Global epidemiology of HPV-associated recurrent respiratory papillomatosis and effect of vaccination

By RY Seedat & FG Dikkers

Recurrent respiratory papillomatosis (RRP), caused by human papillomavirus (HPV), results in the development of papillomas in the respiratory tract [1]. The larynx is the most frequently affected site, with the trachea being the most common site of extralaryngeal involvement [2]. Other extralaryngeal sites that may be involved include the nose, nasopharynx, oral cavity, oropharynx and lungs.

Patients initially present with progressive dysphonia, but stridor and respiratory distress occur as upper respiratory tract obstruction develops [2]. Other symptoms may include chronic cough, recurrent upper respiratory tract infections and hemoptysis.

RRP is classified into two clinical types based on age at diagnosis: juvenile-onset RRP (JoRRP) and adult-onset RRP (AoRRP). JoRRP is believed to be acquired during birth from themother’s infected genital tract, while AoRRP is believed to be sexually transmitted [1]. RRP has been shown to have a trimodal distribution in the age at diagnosis in Europe, with peaks in the age at diagnosis of 7, 35 and 64 years [3]. However, this trimodal age at diagnosis has not been demonstrated in sub-Saharan Africa, where a bimodal distribution has been found, with peaks in the age at diagnosis at 5 and 45 years, and the overwhelming majority of patients are in the juvenile-onset group [4]. There is no difference in the sex distribution between males and females with JoRRP, while AoRRP occurs more commonly in males.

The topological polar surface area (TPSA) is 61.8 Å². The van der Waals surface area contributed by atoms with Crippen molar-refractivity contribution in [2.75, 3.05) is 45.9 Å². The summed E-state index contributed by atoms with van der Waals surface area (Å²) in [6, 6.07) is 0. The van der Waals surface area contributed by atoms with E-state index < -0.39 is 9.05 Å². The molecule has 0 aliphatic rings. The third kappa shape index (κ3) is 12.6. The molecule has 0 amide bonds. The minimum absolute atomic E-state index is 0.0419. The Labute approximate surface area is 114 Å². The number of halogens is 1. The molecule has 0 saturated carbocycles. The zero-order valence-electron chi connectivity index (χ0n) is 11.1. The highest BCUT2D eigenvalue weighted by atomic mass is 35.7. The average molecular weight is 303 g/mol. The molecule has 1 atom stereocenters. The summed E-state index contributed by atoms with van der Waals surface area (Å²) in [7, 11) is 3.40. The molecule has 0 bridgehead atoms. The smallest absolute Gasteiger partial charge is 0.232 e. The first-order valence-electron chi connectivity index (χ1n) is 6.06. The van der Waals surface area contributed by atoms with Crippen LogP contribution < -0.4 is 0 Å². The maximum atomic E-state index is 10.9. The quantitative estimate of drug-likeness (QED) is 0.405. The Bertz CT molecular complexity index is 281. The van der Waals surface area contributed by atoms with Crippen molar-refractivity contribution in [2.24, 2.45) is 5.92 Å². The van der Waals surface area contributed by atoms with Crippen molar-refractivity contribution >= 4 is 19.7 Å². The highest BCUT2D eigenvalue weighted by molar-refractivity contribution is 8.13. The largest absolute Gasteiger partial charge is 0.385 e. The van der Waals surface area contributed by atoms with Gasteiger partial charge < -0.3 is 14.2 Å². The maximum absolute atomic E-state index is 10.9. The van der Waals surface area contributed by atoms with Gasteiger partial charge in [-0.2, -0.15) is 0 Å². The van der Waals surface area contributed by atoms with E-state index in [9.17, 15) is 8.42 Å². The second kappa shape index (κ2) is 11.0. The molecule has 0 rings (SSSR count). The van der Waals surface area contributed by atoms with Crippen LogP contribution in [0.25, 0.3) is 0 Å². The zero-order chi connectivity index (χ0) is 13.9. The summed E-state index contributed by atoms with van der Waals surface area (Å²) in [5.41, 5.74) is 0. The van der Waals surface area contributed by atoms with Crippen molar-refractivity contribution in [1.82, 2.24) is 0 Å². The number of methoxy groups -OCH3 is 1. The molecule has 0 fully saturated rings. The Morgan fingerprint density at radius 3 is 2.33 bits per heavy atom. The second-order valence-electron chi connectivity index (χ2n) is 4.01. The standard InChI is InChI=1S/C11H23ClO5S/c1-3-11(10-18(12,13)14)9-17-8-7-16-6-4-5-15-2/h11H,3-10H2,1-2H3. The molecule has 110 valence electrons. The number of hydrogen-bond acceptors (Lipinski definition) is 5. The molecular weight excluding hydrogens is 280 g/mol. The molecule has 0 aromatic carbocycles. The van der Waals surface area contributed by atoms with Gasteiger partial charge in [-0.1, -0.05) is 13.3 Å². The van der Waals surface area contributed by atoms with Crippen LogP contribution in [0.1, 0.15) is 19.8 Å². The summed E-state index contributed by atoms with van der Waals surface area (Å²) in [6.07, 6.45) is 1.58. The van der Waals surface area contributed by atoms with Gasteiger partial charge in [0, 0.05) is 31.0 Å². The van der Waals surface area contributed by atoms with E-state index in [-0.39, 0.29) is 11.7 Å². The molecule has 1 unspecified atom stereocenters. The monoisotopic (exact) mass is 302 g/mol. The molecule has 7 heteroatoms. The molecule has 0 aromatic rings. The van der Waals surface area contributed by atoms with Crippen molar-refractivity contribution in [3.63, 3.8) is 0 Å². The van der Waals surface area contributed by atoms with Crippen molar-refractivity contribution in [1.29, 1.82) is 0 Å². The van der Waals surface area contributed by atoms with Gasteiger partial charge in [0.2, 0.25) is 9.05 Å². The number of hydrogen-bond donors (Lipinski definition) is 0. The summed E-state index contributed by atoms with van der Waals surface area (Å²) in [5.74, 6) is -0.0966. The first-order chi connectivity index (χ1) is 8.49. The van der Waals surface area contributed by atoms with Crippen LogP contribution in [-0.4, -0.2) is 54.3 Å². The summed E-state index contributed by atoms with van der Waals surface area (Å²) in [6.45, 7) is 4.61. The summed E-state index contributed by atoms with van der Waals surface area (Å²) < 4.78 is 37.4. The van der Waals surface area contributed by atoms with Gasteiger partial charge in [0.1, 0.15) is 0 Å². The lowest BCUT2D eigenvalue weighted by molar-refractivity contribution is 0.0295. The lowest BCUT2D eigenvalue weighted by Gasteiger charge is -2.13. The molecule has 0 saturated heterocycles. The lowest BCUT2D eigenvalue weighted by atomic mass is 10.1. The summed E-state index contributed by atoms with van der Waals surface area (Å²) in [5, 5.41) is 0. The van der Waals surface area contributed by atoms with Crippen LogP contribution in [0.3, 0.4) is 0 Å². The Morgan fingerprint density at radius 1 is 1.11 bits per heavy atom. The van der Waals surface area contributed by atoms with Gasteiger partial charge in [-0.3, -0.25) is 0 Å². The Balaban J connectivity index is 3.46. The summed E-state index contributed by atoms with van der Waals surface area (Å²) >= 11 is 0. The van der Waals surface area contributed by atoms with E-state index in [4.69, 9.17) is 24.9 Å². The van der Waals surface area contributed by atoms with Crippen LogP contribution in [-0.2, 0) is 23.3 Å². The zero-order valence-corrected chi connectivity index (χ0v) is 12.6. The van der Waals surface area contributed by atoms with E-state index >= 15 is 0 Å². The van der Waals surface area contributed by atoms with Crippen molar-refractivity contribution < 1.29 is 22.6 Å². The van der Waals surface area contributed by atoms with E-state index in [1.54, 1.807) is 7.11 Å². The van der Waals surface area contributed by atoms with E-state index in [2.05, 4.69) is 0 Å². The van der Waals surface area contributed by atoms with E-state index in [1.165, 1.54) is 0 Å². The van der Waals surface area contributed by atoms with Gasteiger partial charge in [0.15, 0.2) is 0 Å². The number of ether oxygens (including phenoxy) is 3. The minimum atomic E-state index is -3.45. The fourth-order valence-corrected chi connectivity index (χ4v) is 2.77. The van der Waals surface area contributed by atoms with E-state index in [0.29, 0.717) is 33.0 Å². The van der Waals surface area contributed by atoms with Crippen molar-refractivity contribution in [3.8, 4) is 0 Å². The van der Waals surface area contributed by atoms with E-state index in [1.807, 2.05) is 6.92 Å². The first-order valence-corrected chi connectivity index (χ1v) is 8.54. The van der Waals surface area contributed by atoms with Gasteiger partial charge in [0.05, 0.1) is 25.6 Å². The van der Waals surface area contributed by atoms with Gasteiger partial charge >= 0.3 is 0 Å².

There is no cure, and treatment consists of repeated microlaryngoscopic procedures to remove the papillomas while attempting to preserve normal laryngeal tissue, until the patient goes into remission [2]. Repeated surgical procedures frequently lead to complications, such as anterior laryngeal synechiae, anterior glottic stenosis, posterior glottic stenosis and granuloma formation. Patients with airway obstruction may require a tracheostomy. Adjuvant treatments that have been used in the treatment of RRP including indole-3-carbinol, vaccination with mumps, MMR or HPV vaccines, IFN-α, cidofovir, programmed cell death protein 1 (PD-1) inhibitors and bevacizumab.